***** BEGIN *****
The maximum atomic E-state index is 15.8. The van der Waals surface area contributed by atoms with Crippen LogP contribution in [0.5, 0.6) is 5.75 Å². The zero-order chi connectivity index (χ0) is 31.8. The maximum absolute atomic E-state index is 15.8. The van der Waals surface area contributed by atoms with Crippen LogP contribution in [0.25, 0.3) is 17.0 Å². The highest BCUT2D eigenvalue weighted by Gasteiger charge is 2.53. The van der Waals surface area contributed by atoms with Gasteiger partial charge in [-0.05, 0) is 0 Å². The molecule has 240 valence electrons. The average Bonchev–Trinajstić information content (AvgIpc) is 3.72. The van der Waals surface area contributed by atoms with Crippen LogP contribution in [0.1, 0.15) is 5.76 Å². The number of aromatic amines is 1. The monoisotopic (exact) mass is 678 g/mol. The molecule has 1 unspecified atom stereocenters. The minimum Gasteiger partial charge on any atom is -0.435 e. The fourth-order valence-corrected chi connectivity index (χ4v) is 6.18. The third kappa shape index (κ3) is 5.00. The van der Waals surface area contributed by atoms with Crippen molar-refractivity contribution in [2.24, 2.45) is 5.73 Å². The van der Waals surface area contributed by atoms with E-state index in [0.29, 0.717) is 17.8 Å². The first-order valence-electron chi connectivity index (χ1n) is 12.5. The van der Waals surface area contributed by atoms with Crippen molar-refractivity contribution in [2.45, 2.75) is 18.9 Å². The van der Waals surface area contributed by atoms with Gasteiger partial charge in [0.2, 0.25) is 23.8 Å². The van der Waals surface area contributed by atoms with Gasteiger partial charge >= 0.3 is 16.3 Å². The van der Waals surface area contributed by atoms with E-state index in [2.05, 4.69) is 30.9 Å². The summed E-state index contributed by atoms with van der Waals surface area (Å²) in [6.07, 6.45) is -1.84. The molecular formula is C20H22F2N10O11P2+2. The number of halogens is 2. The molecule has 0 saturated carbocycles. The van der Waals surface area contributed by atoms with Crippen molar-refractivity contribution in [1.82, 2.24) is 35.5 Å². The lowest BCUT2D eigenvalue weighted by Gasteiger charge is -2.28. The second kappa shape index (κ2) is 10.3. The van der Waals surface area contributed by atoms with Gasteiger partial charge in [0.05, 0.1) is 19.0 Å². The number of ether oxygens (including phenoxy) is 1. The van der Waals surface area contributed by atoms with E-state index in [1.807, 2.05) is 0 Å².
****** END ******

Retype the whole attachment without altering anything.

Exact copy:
The maximum atomic E-state index is 15.8. The van der Waals surface area contributed by atoms with Crippen LogP contribution in [0.5, 0.6) is 5.75 Å². The zero-order chi connectivity index (χ0) is 31.8. The maximum absolute atomic E-state index is 15.8. The van der Waals surface area contributed by atoms with Crippen LogP contribution in [0.25, 0.3) is 17.0 Å². The highest BCUT2D eigenvalue weighted by Gasteiger charge is 2.53. The van der Waals surface area contributed by atoms with Gasteiger partial charge in [-0.05, 0) is 0 Å². The molecule has 240 valence electrons. The average Bonchev–Trinajstić information content (AvgIpc) is 3.72. The van der Waals surface area contributed by atoms with Crippen LogP contribution in [0.1, 0.15) is 5.76 Å². The number of aromatic amines is 1. The monoisotopic (exact) mass is 678 g/mol. The molecule has 1 unspecified atom stereocenters. The minimum Gasteiger partial charge on any atom is -0.435 e. The fourth-order valence-corrected chi connectivity index (χ4v) is 6.18. The third kappa shape index (κ3) is 5.00. The van der Waals surface area contributed by atoms with Crippen molar-refractivity contribution in [2.24, 2.45) is 5.73 Å². The van der Waals surface area contributed by atoms with E-state index in [0.29, 0.717) is 17.8 Å². The first-order valence-electron chi connectivity index (χ1n) is 12.5. The van der Waals surface area contributed by atoms with Crippen molar-refractivity contribution in [2.45, 2.75) is 18.9 Å². The van der Waals surface area contributed by atoms with Gasteiger partial charge in [0.2, 0.25) is 23.8 Å². The van der Waals surface area contributed by atoms with Gasteiger partial charge >= 0.3 is 16.3 Å². The van der Waals surface area contributed by atoms with E-state index in [2.05, 4.69) is 30.9 Å². The summed E-state index contributed by atoms with van der Waals surface area (Å²) in [6.07, 6.45) is -1.84. The molecular formula is C20H22F2N10O11P2+2. The number of halogens is 2. The molecule has 0 saturated carbocycles. The van der Waals surface area contributed by atoms with Crippen molar-refractivity contribution in [1.82, 2.24) is 35.5 Å². The lowest BCUT2D eigenvalue weighted by Gasteiger charge is -2.28. The second kappa shape index (κ2) is 10.3. The van der Waals surface area contributed by atoms with Gasteiger partial charge in [0.05, 0.1) is 19.0 Å². The number of ether oxygens (including phenoxy) is 1. The van der Waals surface area contributed by atoms with E-state index in [1.807, 2.05) is 0 Å².